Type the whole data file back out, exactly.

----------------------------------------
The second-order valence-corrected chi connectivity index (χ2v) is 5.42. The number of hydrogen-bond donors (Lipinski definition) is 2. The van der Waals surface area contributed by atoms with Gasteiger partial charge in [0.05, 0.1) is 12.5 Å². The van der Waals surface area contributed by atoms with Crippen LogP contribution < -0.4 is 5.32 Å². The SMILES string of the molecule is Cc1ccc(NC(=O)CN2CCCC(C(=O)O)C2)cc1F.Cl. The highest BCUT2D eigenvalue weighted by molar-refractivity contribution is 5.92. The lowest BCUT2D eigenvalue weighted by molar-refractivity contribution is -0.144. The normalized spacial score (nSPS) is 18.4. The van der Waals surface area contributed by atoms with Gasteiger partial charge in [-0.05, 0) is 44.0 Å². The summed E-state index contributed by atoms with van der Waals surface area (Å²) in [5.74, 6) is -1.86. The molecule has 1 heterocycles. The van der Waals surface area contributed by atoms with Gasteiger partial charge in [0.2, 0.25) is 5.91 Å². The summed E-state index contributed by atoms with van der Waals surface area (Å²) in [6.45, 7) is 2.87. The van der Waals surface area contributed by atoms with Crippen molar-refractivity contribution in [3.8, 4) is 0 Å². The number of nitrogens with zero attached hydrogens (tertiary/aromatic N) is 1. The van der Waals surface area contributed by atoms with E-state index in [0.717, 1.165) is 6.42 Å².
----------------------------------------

The second-order valence-corrected chi connectivity index (χ2v) is 5.42. The number of hydrogen-bond donors (Lipinski definition) is 2. The van der Waals surface area contributed by atoms with Gasteiger partial charge in [0.05, 0.1) is 12.5 Å². The van der Waals surface area contributed by atoms with Crippen LogP contribution < -0.4 is 5.32 Å². The SMILES string of the molecule is Cc1ccc(NC(=O)CN2CCCC(C(=O)O)C2)cc1F.Cl. The highest BCUT2D eigenvalue weighted by molar-refractivity contribution is 5.92. The lowest BCUT2D eigenvalue weighted by molar-refractivity contribution is -0.144. The normalized spacial score (nSPS) is 18.4. The van der Waals surface area contributed by atoms with Gasteiger partial charge in [-0.05, 0) is 44.0 Å². The summed E-state index contributed by atoms with van der Waals surface area (Å²) in [5.74, 6) is -1.86. The molecule has 1 heterocycles. The van der Waals surface area contributed by atoms with Gasteiger partial charge in [0.2, 0.25) is 5.91 Å². The summed E-state index contributed by atoms with van der Waals surface area (Å²) in [6.45, 7) is 2.87. The van der Waals surface area contributed by atoms with Crippen molar-refractivity contribution in [3.8, 4) is 0 Å². The number of nitrogens with zero attached hydrogens (tertiary/aromatic N) is 1. The van der Waals surface area contributed by atoms with E-state index in [0.717, 1.165) is 6.42 Å².